The relevant language from the second clause, "arising in connection with the business of such member or in connection with the activities of such associated persons," is also ambiguous. Assuming, arguendo, that only the first half of this requirement ("arising in connection with the business of the member") is applicable here, the meaning of "in connection with the business" is nonetheless open to multiple interpretations. "The business" of a member reasonably can be interpreted either narrowly to extend only to the sale of its financial products, as Washington Square urges, or broadly to refer to supervision over associated persons, as other courts have found. See WMA Sec. Inc. v. Ruppert, 80 F.Supp.2d 786, 790 (S.D.Ohio 1999) (finding that where the investors' claims "arise from [the member's] failure to supervise its registered representatives," the claims "are therefore related ... to [the member's] business"); First Montauk Sec. Corp. v. Four Mile Ranch Dev. Co., 65 F.Supp.2d 1371, 1379 (S.D.Fla.1999) (same). Under the latter interpretation, the Investors' dispute falls within the scope of the clause, as their claims arise in connection with Washington Square's supervision of White. Accordingly, because both the first and second clauses of Rule 10301 are susceptible to a meaning which covers the Investors' dispute, Rule 10301 must be construed in favor of arbitration.
Washington Square argues that Rule 10101 further limits the field of arbitrable disputes, to the exclusion of the Investors' instant dispute. This argument is without merit, as the Rule is at best ambiguous as to whether any additional limitations are imposed. Rule 10101, which is incorporated by reference into Rule 10301, provides in relevant part:
This Code of Arbitration Procedure is prescribed and adopted... for the arbitration of any dispute, claim, or controversy arising out of or in connection with the business of any member of the Association, or arising out of the employment ... of associated person(s) with any member, with the exception of disputes involving the insurance business of any member which is also an insurance company:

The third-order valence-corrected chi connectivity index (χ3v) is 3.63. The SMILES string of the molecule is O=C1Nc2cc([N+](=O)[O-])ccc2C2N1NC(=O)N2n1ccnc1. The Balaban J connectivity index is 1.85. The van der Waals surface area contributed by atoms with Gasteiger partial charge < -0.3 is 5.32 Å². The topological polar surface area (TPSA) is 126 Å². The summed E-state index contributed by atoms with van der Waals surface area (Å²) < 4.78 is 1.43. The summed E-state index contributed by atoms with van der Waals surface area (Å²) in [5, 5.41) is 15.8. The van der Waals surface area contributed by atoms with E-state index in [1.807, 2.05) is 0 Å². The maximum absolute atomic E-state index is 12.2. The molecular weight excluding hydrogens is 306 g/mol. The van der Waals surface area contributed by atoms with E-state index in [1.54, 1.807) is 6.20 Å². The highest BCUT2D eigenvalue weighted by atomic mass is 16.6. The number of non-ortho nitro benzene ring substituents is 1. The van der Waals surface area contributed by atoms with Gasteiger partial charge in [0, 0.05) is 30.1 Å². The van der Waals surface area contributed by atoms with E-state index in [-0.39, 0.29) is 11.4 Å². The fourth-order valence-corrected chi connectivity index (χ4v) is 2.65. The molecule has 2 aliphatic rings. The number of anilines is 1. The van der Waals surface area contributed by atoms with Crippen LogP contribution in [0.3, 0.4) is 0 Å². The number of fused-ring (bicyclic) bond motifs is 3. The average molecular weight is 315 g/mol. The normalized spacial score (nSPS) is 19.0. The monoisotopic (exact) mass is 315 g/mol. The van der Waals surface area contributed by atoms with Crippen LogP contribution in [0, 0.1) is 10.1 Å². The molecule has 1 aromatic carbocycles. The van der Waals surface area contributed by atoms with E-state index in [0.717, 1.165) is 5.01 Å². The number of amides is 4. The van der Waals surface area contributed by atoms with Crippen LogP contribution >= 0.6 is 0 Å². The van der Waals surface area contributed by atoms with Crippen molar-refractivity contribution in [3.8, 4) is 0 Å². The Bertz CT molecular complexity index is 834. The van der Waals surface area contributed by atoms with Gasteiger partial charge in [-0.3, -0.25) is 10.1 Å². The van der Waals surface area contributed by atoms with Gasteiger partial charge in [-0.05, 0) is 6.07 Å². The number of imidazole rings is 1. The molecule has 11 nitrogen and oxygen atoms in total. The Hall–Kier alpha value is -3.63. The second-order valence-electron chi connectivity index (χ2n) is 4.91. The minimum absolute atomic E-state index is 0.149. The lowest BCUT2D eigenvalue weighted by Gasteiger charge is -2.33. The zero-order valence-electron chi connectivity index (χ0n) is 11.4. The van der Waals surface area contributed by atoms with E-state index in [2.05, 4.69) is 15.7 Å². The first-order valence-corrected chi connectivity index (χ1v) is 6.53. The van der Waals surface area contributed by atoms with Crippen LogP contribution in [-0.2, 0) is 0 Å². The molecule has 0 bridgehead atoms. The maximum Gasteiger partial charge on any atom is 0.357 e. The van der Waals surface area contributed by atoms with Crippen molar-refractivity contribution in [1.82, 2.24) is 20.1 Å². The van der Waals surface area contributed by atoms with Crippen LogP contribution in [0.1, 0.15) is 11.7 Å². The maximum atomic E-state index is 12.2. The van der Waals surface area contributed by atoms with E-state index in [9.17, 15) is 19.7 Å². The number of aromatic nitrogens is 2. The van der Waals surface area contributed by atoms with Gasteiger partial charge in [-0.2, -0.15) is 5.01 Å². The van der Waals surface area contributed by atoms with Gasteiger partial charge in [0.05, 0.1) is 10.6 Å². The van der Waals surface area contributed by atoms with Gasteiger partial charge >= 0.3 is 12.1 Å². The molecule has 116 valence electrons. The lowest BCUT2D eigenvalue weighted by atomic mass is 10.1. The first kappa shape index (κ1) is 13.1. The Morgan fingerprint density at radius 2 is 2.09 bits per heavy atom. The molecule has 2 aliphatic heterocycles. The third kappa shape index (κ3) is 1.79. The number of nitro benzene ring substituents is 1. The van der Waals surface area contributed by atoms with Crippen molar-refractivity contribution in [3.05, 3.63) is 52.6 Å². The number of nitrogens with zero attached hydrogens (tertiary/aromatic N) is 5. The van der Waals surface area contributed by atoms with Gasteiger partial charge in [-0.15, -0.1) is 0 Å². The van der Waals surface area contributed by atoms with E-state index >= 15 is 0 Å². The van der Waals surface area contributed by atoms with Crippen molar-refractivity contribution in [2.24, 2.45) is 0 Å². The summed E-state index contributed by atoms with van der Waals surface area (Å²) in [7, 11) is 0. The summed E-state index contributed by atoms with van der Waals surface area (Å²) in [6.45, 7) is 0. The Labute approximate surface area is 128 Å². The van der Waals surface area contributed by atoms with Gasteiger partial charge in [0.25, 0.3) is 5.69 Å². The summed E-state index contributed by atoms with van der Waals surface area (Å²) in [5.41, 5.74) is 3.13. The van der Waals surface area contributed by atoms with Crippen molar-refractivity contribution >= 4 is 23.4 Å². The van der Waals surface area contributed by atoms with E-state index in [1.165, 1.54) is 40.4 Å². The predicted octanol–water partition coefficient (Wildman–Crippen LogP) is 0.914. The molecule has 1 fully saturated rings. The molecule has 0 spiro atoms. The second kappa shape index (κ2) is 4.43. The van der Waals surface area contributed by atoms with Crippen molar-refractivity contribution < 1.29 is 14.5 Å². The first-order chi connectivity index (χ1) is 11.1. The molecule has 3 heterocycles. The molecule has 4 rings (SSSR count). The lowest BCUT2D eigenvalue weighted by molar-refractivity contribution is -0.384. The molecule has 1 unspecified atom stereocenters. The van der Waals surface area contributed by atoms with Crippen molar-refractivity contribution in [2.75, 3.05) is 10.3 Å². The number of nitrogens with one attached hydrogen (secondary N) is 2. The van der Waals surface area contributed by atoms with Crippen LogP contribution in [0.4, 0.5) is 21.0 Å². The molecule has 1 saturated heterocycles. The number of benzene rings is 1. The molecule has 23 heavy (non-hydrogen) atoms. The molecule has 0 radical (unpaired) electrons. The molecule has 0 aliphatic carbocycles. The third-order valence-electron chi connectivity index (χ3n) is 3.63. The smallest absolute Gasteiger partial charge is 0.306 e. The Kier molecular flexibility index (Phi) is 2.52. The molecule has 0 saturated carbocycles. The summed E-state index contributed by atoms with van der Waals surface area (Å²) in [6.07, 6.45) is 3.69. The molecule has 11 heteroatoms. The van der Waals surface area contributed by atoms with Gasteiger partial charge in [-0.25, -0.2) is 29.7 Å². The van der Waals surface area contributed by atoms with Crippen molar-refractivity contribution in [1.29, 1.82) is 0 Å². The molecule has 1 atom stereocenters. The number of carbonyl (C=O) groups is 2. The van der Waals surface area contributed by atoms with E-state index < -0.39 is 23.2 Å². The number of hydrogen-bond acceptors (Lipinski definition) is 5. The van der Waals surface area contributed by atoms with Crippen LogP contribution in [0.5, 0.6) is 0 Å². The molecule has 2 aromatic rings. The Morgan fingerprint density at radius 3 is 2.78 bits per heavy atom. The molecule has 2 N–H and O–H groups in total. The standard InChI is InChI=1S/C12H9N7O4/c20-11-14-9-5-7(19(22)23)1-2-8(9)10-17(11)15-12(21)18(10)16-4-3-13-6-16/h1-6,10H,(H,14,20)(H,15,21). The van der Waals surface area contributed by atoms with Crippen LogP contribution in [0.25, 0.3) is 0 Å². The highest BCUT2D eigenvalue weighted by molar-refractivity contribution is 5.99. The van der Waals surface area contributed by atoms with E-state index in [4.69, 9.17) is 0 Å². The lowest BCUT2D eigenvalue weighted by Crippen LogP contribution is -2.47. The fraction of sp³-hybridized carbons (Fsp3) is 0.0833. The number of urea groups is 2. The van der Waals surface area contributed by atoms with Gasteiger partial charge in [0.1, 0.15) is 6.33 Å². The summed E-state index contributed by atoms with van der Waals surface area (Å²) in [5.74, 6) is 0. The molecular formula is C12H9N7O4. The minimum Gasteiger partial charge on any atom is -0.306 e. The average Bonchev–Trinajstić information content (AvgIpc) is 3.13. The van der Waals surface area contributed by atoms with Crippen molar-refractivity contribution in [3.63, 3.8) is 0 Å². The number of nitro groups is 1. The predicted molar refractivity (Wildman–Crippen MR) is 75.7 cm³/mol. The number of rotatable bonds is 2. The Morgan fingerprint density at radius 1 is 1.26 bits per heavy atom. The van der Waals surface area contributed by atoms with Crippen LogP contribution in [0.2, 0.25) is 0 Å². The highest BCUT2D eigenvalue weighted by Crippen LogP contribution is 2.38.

* * *
(c) between or among members or associated persons and public customers, or others;....
J.A. II. 447. Rule 10101 contains a requirement similar to that found in Rule 10301 that the dispute arise "in connection with the business of any member." As explained previously, this clause is susceptible to an interpretation which encompasses the Investors' dispute concerning Washington Square's supervision over its associated person, White.
Furthermore, the limitation in subsection (c) of the Rule to disputes "between or among members or associated persons and public customers, or others" is of questionable applicability to the instant dispute. Beginning with the clause "with the exception of disputes involving the insurance business," the language in the Rule can reasonably be read to apply only to insurance disputes rather than all other disputes described in the Rule. See Kidd v. Equitable Life Assurance Soc'y of the United States, 32 F.3d 516, 519 (11th Cir.1994) (finding that "the colon [in Rule 10101] modifies the clause immediately preceding it" thus making subsections (a)-(d) applicable only to insurance business disputes). Thus, any further limitation provided by subsection (c), assuming one is unambiguously stated therein, is not necessarily applicable to the dispute at hand. Accordingly, we must resolve these doubts as to whether Rule 10101 encompasses the instant dispute in favor of coverage.
Washington Square argues that any ambiguity in the term "customer" in Rules 10101 and 10301 is a "latent ambiguity" that, under North Carolina law, must be resolved by looking to extrinsic evidence of the parties' intent. See Root v. Allstate Ins. Co., 272 N.C. 580, 158 S.E.2d 829, 835 (1968) (stating that "parol or extrinsic evidence may be introduced to show what was in the minds of the parties at the time of making the contract or executing the instrument, and to determine the object for or on which it was designed to operate.").